Did you know the Internet Society Deploy360 Programme provides a weekly view into global DNSSEC deployment? Each Monday, we generate new maps and send them to a public DNSSEC-Maps mailing list. We also update the DNSSEC Deployment Maps page periodically, usually in advance of ICANN meetings.
DNS Security Extensions — commonly known as DNSSEC — allow us to have more confidence in our online activities at work, home, and school. DNSSEC acts like tamper-proof packaging for domain name data, helping to ensure that you are communicating with the correct website or service. However, DNSSEC must be deployed at each step in the lookup from the root zone to the final domain name. Signing the root zone, generic Top Level Domains (gTLDs) and country code Top Level Domains (ccTLDs) is vital to this overall process. These maps help show what progress the Internet technical community is making toward the overall goal of full DNSSEC deployment.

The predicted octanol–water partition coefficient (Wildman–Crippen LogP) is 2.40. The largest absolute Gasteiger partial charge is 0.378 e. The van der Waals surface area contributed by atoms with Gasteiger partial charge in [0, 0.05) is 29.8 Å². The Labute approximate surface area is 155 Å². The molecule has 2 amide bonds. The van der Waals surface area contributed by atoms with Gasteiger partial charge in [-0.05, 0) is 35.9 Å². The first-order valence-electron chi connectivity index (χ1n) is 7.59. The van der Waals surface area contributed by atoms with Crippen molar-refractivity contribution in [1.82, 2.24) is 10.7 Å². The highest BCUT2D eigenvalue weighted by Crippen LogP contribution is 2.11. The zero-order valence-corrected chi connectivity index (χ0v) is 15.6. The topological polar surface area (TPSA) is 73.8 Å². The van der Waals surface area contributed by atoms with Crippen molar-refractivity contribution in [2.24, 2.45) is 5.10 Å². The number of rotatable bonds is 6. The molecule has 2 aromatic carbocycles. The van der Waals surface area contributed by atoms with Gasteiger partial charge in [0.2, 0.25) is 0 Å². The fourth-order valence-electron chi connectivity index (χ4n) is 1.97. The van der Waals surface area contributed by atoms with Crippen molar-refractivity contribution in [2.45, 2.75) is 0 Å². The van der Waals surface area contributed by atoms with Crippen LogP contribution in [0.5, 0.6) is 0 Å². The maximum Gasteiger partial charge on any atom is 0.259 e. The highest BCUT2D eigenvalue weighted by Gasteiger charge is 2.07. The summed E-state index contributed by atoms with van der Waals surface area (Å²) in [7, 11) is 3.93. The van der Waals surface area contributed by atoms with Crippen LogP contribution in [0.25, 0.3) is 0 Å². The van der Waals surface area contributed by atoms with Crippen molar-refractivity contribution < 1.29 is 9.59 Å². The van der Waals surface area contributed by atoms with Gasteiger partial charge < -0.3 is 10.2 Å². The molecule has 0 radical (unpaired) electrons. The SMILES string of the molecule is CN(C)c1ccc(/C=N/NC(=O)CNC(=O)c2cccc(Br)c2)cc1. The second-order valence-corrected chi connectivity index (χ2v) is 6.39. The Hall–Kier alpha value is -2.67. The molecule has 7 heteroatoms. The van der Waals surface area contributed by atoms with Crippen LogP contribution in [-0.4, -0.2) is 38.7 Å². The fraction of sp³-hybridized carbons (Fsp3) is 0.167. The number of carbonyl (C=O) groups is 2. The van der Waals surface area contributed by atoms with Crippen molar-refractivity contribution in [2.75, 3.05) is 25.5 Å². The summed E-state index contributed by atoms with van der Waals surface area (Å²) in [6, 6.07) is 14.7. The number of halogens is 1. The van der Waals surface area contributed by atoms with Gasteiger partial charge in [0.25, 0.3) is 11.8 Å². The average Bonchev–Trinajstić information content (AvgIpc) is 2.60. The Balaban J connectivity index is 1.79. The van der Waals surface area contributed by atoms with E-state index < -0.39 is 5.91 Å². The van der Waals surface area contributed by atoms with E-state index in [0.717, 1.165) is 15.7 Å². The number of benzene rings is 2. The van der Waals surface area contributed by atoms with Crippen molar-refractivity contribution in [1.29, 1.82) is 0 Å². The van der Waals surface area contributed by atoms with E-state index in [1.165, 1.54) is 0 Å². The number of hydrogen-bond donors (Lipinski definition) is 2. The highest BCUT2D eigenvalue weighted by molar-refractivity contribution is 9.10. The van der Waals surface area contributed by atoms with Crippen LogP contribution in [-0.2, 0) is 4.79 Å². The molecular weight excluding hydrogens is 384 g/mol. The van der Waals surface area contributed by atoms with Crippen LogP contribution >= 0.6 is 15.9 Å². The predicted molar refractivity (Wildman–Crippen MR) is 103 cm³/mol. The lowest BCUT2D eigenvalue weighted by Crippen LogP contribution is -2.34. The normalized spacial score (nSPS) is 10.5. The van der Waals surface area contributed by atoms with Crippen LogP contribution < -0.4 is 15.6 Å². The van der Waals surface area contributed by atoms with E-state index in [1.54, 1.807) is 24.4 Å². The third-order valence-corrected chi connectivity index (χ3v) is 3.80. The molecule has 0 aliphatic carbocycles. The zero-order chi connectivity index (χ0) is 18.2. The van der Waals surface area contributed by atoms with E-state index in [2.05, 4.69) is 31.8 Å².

These maps are a bit different from other DNSSEC statistics sites in that they contain both factual, observed information and also information based on news reports, presentations, and other collected data. For more information about how we track the deployment status of TLDs, please read our page on the 5 Stages of DNSSEC Deployment.
The maps and associated data files track both the DNSSEC status of country-code TLDs (ccTLDs), shown in the maps, and also generic TLDs (gTLDs), shown in the comma-separated value (CSV) files.
If you want to learn more about DNSSEC, you can start with these links: